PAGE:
Presidential Elections in Belarus: An end to the 26-year-old regime?
As the election date of 9th August for Belarus Presidential elections nears, the tensions in the region is constantly on the rise. President Alexander Lukashenko, an Independent Belarus’ first democratically elected President has been in power since 1994, right after Belarus separated from the Soviet Union. His long rule characterised by a more authoritarian approach to his governance earned him the title, ‘Europe’s last dictator’. For the past twenty-six years, the opposition candidates didn’t pose much of a threat to the President as they were mostly puppets of the government, with little reliable opposition. Today, the scenario differs greatly. For the first time in his rule, we see a threat to his regime. Svetlana Tikhanovkaya, who was dismissed as a weak player due to her lack of political experience, has been able to gain considerable momentum in her campaign highlighting change and democratisation of the country.
With the country being embroiled in continuous protests against the repressive policies of President Lukashenko’s government and Tikhanovskaya being able to garner huge support for herself as a candidate, it is more than possible that we might be witnessing the dawn of a new era in European Politics. To enlighten us more on the upcoming Presidential elections and give us a little bit of insight, Apoorva Mishra from The Kootneeti Team interviewed Katsiaryna Shmatsina, a political analyst at the Belarusian Institute for Strategic Studies (BISS).
Questions: How do you see the handling of the coronavirus Pandemic by President Lukashenko, who never enforced strict measures against it, and the helplessness of the current regime against the current economic worsening being a tipping point for the voters against the current government and heavily in favour of the opposition? Or was it a slow and inevitable build-up?
Katsiaryna Shmatsina: The pandemic added up on the growing dissatisfaction of the population by the incumbent – people did lose jobs over COVID, and their well-being deteriorated, plus the authorities did not publish real figures on the COVID deaths – at least people did not trust the official statistics, independent journalists were having a hard time to get any comments from the ministry of health, plus the doctors and medical workers who criticized government’s handling of COVID faced repressive measures, some were fired. All this added up on discontent. However, a major reason for society’s discontent is that the incumbent stays in power for 26 years and plans to stay at least for one more term – while the country needs at least a change of leadership and at its best- much-needed structural reforms, democratic institutions, and independent branches of government instead of the consolidation of powers in one hands.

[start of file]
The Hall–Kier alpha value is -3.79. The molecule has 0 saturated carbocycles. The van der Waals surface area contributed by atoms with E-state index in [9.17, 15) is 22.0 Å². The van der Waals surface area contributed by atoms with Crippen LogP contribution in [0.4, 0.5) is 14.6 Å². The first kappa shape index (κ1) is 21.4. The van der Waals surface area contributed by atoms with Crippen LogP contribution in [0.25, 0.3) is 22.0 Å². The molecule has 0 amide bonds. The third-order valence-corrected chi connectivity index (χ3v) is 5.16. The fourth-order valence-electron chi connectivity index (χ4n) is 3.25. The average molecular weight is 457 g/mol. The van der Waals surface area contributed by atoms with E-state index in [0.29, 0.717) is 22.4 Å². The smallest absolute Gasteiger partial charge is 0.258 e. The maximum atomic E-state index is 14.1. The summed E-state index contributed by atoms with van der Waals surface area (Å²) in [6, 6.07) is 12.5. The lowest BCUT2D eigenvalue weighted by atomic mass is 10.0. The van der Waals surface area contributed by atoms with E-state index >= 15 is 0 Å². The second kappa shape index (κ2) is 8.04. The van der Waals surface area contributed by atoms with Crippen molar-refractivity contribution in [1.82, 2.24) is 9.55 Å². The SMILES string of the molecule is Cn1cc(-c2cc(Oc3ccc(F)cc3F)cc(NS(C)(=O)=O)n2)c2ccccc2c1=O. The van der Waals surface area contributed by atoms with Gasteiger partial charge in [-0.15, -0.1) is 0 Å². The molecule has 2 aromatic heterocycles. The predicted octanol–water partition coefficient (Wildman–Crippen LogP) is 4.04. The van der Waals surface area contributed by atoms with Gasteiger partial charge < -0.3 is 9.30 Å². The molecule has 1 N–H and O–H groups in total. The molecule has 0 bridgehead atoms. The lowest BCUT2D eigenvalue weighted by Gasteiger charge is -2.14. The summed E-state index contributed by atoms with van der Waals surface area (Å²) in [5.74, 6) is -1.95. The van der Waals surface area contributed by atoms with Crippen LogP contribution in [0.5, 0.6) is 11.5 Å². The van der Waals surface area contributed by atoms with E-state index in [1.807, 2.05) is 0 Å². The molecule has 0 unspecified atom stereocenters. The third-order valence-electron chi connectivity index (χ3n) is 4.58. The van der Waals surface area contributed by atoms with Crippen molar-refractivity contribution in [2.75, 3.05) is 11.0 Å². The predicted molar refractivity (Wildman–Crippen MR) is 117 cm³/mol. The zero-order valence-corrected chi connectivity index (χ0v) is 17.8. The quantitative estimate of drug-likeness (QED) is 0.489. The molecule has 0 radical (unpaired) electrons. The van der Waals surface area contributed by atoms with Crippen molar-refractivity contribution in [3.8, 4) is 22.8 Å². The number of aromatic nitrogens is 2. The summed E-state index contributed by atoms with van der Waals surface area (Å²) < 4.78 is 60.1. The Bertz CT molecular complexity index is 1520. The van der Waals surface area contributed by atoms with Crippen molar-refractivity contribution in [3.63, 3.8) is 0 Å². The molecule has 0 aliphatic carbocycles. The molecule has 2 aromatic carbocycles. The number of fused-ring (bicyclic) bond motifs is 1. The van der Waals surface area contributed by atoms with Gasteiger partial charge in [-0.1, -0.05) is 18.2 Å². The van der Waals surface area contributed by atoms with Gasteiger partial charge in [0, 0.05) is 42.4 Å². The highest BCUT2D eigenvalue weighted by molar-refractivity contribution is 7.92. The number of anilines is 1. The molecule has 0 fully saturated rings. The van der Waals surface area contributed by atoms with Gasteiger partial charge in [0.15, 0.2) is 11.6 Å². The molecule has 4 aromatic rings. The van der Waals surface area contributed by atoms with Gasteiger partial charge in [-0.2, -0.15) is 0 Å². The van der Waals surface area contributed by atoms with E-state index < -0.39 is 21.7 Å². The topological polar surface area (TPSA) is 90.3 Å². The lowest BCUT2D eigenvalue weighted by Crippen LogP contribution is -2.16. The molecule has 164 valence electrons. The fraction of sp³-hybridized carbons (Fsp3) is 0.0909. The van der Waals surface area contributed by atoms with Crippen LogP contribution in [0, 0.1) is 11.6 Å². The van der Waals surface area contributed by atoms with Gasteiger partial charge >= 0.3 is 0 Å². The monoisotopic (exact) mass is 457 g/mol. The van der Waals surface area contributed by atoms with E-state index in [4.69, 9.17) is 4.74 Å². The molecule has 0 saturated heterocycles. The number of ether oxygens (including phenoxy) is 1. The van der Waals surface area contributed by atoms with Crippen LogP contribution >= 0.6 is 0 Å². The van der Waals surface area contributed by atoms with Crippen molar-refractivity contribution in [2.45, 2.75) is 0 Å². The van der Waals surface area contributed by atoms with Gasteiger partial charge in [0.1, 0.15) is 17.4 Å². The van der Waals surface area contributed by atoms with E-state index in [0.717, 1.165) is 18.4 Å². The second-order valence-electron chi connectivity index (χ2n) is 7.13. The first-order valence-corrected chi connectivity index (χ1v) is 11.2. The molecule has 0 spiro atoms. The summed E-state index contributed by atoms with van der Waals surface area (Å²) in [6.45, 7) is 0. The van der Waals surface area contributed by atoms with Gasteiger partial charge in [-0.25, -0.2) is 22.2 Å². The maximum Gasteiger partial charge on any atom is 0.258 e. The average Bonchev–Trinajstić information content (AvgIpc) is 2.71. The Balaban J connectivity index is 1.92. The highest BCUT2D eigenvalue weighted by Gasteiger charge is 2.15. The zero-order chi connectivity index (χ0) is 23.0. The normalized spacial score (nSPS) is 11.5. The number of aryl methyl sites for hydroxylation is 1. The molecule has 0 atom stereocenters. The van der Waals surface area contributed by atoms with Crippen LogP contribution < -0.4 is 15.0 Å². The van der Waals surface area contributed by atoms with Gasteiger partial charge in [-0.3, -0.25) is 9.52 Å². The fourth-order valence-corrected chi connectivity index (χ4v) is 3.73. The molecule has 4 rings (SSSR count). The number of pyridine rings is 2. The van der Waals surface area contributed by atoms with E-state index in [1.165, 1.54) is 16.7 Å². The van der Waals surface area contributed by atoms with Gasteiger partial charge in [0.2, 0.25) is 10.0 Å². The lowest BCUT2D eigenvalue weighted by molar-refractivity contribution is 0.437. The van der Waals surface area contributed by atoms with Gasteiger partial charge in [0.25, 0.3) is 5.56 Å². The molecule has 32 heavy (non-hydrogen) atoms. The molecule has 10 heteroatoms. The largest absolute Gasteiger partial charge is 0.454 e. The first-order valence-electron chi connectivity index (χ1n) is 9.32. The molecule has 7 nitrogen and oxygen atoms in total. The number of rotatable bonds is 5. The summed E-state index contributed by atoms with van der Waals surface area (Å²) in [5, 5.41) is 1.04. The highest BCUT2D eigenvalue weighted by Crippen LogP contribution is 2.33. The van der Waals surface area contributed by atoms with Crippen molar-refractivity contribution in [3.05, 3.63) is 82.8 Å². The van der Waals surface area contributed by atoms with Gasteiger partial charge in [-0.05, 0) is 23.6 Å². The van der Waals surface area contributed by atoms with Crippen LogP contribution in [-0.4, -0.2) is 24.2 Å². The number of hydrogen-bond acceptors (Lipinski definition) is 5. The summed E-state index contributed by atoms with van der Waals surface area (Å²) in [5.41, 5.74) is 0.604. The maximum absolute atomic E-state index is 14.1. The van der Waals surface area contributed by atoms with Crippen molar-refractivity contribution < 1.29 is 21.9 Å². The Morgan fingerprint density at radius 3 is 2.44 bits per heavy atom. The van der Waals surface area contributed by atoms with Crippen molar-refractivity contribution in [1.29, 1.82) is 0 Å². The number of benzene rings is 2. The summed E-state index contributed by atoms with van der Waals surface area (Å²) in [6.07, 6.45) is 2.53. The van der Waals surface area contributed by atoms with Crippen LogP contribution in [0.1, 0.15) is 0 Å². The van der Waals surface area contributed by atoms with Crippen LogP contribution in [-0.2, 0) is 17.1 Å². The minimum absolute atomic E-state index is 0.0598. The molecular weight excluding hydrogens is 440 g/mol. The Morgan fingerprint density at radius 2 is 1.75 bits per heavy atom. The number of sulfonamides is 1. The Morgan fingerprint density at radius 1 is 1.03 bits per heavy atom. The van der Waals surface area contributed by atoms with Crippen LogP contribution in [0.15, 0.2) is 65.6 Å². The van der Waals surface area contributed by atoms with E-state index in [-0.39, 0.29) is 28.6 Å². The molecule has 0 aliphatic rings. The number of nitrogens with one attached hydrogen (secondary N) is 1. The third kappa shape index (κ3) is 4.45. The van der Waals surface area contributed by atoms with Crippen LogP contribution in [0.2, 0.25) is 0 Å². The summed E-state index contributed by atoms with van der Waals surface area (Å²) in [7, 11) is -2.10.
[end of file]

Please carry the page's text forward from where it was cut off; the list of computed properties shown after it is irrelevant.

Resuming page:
Questions: Does Svetlana Tikhanovskaya, one of the only strong candidates remaining in the race to presidential elections, not pose enough threat for President Lukashenka? Could her election campaign mixed with favourable public opinion be the end of a 26-year-old regime of President Lukashenko?
Katsiaryna Shmatsina: Apparently, Lukashenko did not expect that these new women trio lead by Tikhanovskaya would become so strong and appealing to the people. He pre-emptively got rid of his major opponents denying the registration, and left Svetlana as a candidate whom he did not see as a viable rival – but if he got rid of all the popular candidates – this would have raised massive public discontent and also looked clearly badly in the eyes of the West (hence, deteriorated relations with the EU and US over the democracy and human rights).
There are close to zero chances that Tikhanovskaya or anyone else other than Lukashenko wins the race. Lukashenko has enough control over the electoral committees to make them produce needed results (essentially rig the elections) – and enough capacity to use force/deploy police/otherwise detain activists – should people decide to protest on the streets.